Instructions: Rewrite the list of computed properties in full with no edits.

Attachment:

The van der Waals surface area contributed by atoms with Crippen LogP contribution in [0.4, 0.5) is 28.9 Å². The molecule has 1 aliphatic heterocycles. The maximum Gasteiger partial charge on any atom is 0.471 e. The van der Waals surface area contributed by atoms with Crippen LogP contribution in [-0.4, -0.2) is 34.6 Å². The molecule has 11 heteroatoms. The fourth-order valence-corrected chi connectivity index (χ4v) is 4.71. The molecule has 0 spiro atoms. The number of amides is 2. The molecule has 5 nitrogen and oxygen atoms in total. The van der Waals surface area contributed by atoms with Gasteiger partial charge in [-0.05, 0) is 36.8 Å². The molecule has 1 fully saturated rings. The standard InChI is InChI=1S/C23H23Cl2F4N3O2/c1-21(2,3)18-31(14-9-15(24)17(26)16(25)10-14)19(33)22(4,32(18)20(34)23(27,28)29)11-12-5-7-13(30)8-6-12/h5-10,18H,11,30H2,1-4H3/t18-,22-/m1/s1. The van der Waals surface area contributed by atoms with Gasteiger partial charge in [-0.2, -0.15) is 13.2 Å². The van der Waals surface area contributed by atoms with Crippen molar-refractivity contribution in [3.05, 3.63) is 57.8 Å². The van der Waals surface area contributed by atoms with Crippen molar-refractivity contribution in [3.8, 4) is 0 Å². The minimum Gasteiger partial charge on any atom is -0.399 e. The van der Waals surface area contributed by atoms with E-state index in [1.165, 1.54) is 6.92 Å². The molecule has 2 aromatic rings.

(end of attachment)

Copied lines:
The van der Waals surface area contributed by atoms with Crippen LogP contribution in [0.4, 0.5) is 28.9 Å². The molecule has 1 aliphatic heterocycles. The maximum Gasteiger partial charge on any atom is 0.471 e. The van der Waals surface area contributed by atoms with Crippen LogP contribution in [-0.4, -0.2) is 34.6 Å². The molecule has 11 heteroatoms. The fourth-order valence-corrected chi connectivity index (χ4v) is 4.71. The molecule has 0 spiro atoms. The number of amides is 2. The molecule has 5 nitrogen and oxygen atoms in total. The van der Waals surface area contributed by atoms with Gasteiger partial charge in [-0.05, 0) is 36.8 Å². The molecule has 1 fully saturated rings. The standard InChI is InChI=1S/C23H23Cl2F4N3O2/c1-21(2,3)18-31(14-9-15(24)17(26)16(25)10-14)19(33)22(4,32(18)20(34)23(27,28)29)11-12-5-7-13(30)8-6-12/h5-10,18H,11,30H2,1-4H3/t18-,22-/m1/s1. The van der Waals surface area contributed by atoms with Gasteiger partial charge in [-0.2, -0.15) is 13.2 Å². The van der Waals surface area contributed by atoms with Crippen molar-refractivity contribution in [3.05, 3.63) is 57.8 Å². The van der Waals surface area contributed by atoms with Crippen molar-refractivity contribution in [3.8, 4) is 0 Å². The minimum Gasteiger partial charge on any atom is -0.399 e. The van der Waals surface area contributed by atoms with E-state index in [1.165, 1.54) is 6.92 Å². The molecule has 2 aromatic rings.